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Protein Cell. 2011 Feb;2(2):108-15. doi: 10.1007/s13238-011-1020-7. Epub 2011 Feb 25.

Differential signaling of Flt3 activating mutations in acute myeloid leukemia: a working model.

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Neuroscience Research Partnership, Biomedical Sciences Institute, affiliated with Institute of Molecular and Cell Biology, ASTAR, Singapore 138673, Singapore.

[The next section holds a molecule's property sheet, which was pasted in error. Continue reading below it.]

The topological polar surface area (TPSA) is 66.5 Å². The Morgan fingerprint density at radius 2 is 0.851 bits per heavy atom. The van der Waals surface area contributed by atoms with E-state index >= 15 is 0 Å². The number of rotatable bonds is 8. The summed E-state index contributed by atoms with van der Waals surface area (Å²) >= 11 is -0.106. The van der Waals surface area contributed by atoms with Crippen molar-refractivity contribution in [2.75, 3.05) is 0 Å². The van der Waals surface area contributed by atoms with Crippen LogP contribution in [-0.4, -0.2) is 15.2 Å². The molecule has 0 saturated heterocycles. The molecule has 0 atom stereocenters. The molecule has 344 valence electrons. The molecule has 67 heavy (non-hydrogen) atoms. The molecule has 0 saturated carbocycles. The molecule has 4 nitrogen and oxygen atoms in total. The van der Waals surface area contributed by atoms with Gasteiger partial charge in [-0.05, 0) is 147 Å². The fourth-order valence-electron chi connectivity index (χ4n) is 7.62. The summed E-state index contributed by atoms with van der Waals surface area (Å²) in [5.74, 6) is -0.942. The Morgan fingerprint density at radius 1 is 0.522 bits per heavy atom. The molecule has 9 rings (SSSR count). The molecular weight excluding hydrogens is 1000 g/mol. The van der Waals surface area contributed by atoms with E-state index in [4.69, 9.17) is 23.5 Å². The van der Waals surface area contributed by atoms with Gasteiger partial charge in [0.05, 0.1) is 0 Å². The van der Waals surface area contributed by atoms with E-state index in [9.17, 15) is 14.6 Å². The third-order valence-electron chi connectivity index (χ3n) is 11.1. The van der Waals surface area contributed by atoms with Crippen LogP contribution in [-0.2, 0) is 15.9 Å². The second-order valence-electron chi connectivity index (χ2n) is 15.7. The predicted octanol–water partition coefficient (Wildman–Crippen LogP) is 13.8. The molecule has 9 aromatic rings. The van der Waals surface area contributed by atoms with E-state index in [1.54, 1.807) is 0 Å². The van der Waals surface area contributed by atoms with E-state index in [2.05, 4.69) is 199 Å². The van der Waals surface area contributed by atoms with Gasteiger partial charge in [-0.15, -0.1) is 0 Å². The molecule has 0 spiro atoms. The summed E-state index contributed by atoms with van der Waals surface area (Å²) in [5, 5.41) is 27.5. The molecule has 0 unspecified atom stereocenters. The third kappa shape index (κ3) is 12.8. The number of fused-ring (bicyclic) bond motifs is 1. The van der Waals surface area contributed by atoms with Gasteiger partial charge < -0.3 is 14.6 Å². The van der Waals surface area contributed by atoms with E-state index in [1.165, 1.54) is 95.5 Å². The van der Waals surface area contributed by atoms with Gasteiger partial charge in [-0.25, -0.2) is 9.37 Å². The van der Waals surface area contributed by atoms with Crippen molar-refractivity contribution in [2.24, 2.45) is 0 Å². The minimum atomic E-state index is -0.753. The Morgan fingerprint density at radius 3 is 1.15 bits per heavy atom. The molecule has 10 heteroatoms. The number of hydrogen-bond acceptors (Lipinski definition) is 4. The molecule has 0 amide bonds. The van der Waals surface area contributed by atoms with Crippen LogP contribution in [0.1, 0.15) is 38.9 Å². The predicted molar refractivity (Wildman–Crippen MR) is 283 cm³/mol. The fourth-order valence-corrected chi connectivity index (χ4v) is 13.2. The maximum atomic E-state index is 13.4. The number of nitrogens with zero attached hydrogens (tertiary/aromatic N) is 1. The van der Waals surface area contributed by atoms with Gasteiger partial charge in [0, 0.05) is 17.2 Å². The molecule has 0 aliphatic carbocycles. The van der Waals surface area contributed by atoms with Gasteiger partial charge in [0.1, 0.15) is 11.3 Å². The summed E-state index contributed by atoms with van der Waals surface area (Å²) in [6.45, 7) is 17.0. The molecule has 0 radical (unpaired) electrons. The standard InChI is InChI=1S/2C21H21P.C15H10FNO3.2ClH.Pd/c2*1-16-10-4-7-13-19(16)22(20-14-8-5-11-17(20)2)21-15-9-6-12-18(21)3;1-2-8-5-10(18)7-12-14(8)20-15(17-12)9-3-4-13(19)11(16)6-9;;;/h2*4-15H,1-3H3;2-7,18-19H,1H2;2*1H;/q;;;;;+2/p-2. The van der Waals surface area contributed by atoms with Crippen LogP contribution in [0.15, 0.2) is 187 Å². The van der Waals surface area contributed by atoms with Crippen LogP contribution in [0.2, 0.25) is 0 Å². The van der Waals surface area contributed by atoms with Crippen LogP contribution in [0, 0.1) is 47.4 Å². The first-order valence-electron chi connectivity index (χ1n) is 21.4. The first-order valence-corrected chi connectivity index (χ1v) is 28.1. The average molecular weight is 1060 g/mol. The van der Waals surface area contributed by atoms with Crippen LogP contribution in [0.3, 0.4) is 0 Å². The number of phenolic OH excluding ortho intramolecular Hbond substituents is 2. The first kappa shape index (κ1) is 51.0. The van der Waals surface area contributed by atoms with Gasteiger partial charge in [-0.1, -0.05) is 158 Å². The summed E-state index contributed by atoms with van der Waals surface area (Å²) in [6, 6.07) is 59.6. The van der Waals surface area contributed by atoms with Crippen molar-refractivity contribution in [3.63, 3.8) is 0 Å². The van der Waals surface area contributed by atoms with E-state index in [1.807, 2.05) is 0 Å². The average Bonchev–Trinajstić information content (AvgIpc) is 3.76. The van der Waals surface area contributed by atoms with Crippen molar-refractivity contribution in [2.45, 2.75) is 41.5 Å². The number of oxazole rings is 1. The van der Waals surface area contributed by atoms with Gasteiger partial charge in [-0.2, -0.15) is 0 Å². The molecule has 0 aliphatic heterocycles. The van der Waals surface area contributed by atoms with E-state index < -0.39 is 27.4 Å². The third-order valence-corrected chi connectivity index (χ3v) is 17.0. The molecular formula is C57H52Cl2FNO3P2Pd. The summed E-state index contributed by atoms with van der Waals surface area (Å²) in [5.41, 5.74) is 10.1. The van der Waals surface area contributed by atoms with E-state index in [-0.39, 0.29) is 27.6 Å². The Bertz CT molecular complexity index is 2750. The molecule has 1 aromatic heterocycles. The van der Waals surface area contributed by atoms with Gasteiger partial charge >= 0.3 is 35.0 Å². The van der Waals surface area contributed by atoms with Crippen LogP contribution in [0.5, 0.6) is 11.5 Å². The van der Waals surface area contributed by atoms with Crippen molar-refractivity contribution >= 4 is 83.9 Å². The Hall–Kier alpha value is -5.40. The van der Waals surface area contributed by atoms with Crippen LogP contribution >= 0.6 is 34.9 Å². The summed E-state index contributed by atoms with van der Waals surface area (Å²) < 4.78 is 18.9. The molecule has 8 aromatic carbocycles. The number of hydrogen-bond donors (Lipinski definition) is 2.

Receptor tyrosine kinases couple a wide variety of extracellular cues to cellular responses. The class III subfamily comprises the platelet-derived growth factor receptor, c-Kit, Flt3 and c-Fms, all of which relay cell proliferation signals upon ligand binding. Accordingly, mutations in these proteins that confer ligand-independent activation are found in a subset of cancers. These mutations cluster in the juxtamembrane (JM) and catalytic tyrosine kinase domain (TKD) regions. In the case of acute myeloid leukemia (AML), the juxtamembrane (named ITD for internal tandem duplication) and TKD Flt3 mutants differ in their spectra of clinical outcomes. Although the mechanism of aberrant activation has been largely elucidated by biochemical and structural analyses of mutant kinases, the differences in disease presentation cannot be attributed to a change in substrate specificity or signaling strength of the catalytic domain. This review discusses the latest literature and presents a working model of differential Flt3 signaling based on mis-localized juxtamembrane autophosphorylation, to account for the disease variation. This will have bearing on therapeutic approaches in a complex disease such as AML, for which no efficacious drug yet exists.

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